Really long-time Unix users—as in mainframe-based Unix—are probably familiar with fortune. This silly little program grabs a random line from a collection of files holding quotes, sayings, jokes, etc. The Unix I used many decades ago would print an entry from fortune each time you started a new session. Here are some examples of what might greet me each time…
"It's a dog-eat-dog world out there, and I'm wearing Milkbone underware."
-- Norm, from _Cheers_
Mobius strippers never show you their back side.
All constants are variables.
Years ago, I had set up my Mac's Terminal to output a fortune each time I opened a new session (window). At some point, though, I forgot to set it up on a new system, so it was gone. While fortune isn't included in macOS' Unix core by default, there are many ways to get it back, and it's relatively simple to do so. Here's one way…
You can find fortune in both MacPorts and Homebrew; as I use Homebrew, that's the method I'll cover here. Once you have Homebrew installed, it's trivial to install fortune:
brew install fortune
After a bit of time, fortune will be installed, and ready for use. If you run it at the command line, you'll get a random quote:
Decision maker, n.:
The person in your office who was unable to form a task force
before the music stopped.
There are many command line options, including the ability to read from files not included with fortune; use man fortune (or even better, my tip to view man pages in Preview) to see everything that it can do.
To see a new fortune each time you open a new Terminal session, you need to edit your user's .profile file. This file needs to live in the top level of your user's folder; experienced Terminal users probably already have one, but if you don't, here's how to create it:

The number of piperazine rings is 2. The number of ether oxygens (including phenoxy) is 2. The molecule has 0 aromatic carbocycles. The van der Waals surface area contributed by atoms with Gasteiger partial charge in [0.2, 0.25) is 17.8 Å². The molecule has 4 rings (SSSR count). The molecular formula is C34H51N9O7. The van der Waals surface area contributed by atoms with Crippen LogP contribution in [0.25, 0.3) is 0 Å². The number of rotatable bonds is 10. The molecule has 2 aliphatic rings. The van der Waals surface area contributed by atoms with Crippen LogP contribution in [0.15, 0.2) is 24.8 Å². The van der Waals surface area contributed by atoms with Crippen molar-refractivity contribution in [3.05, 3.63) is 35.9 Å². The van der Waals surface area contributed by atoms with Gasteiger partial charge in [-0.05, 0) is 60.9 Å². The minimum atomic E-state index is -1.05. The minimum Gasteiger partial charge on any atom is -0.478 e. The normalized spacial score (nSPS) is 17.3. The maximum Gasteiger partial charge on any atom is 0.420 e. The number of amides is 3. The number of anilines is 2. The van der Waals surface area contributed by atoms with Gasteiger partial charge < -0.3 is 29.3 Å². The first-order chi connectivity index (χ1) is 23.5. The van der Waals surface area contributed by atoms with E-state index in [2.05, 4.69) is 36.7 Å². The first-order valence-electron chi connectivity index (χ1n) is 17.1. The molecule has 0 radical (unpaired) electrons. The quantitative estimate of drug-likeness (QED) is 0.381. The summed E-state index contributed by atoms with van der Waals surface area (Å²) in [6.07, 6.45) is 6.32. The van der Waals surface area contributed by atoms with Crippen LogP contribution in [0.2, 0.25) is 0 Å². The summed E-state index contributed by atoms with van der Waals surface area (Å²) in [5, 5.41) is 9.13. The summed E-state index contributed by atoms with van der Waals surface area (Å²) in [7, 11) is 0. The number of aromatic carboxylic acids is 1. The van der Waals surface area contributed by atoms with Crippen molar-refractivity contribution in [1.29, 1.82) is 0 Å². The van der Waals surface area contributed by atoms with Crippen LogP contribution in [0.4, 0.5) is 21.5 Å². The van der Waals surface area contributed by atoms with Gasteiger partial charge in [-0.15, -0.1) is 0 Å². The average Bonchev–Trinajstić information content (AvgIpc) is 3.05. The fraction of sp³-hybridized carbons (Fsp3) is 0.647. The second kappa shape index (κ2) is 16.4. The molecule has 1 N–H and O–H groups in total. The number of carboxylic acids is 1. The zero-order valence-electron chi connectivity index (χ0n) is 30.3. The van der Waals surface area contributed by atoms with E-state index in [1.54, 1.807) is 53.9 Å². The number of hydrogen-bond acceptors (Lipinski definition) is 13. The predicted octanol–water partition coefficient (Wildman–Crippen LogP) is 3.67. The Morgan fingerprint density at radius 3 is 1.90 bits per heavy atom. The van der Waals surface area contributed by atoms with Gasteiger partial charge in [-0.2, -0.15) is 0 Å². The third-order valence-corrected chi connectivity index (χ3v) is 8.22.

$ open -e .profile
The first command, cd with nothing following, insures that you're in your home directory before creating the file. The second command opens a new empty file and opens it in TextEdit; you just need to add one line:
If you'd like the fortune to have some whitespace, you can surround it with a couple blank lines:
Save the changes, quit TextEdit, then close Terminal and open a new window, and you should be greeted with a random quote or joke or observation.
You can do a ton of stuff in a .profile file; so much so that I'm not going to get into it at all—but a web search can be enlightening.
I'll just leave you with the fortune I received this morning, when opening Terminal to help write this hint…
Truth has always been found to promote the best interests of mankind...
- Percy Bysshe Shelley
Thanks, nice tip; more fun with $ fortune | cowsay
True - though cowsay will also have to be installed via Homebrew/MacPorts.
P.S. I'v edited .bash_profile
I use fortune from MacPorts and point it to a text file with a heap of Brian Eno's Oblique Strategies cards.
I can't remember where I got my text file from, but there's one over here you can grab:
Then, towards the bottom of my .bashrc I have:
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